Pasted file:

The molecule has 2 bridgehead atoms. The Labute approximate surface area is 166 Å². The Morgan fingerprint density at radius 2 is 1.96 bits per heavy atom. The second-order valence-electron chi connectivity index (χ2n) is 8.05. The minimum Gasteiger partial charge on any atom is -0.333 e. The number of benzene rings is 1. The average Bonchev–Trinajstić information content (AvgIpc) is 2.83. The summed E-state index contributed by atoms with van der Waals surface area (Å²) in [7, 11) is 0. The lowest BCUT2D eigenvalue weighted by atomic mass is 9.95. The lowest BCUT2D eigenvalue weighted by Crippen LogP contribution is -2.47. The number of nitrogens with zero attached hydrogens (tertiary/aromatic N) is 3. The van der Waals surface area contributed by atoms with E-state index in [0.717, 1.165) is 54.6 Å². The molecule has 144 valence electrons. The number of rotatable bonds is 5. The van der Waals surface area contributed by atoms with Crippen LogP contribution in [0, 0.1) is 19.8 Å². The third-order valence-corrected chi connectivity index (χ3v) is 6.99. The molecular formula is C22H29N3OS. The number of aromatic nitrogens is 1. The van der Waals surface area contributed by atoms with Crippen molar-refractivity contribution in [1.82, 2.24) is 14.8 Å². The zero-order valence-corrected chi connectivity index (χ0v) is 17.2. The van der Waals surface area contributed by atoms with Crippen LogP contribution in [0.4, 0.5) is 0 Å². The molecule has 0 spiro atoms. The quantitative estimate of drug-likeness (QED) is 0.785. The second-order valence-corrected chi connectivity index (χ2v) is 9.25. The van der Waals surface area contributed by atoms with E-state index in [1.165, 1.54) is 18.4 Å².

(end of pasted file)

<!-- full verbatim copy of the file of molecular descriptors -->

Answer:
The molecule has 2 bridgehead atoms. The Labute approximate surface area is 166 Å². The Morgan fingerprint density at radius 2 is 1.96 bits per heavy atom. The second-order valence-electron chi connectivity index (χ2n) is 8.05. The minimum Gasteiger partial charge on any atom is -0.333 e. The number of benzene rings is 1. The average Bonchev–Trinajstić information content (AvgIpc) is 2.83. The summed E-state index contributed by atoms with van der Waals surface area (Å²) in [7, 11) is 0. The lowest BCUT2D eigenvalue weighted by atomic mass is 9.95. The lowest BCUT2D eigenvalue weighted by Crippen LogP contribution is -2.47. The number of nitrogens with zero attached hydrogens (tertiary/aromatic N) is 3. The van der Waals surface area contributed by atoms with E-state index in [0.717, 1.165) is 54.6 Å². The molecule has 144 valence electrons. The number of rotatable bonds is 5. The van der Waals surface area contributed by atoms with Crippen LogP contribution in [0, 0.1) is 19.8 Å². The third-order valence-corrected chi connectivity index (χ3v) is 6.99. The molecular formula is C22H29N3OS. The number of aromatic nitrogens is 1. The van der Waals surface area contributed by atoms with Crippen molar-refractivity contribution in [1.82, 2.24) is 14.8 Å². The zero-order valence-corrected chi connectivity index (χ0v) is 17.2. The van der Waals surface area contributed by atoms with Crippen LogP contribution in [0.4, 0.5) is 0 Å². The molecule has 0 spiro atoms. The quantitative estimate of drug-likeness (QED) is 0.785. The second-order valence-corrected chi connectivity index (χ2v) is 9.25. The van der Waals surface area contributed by atoms with E-state index in [1.165, 1.54) is 18.4 Å².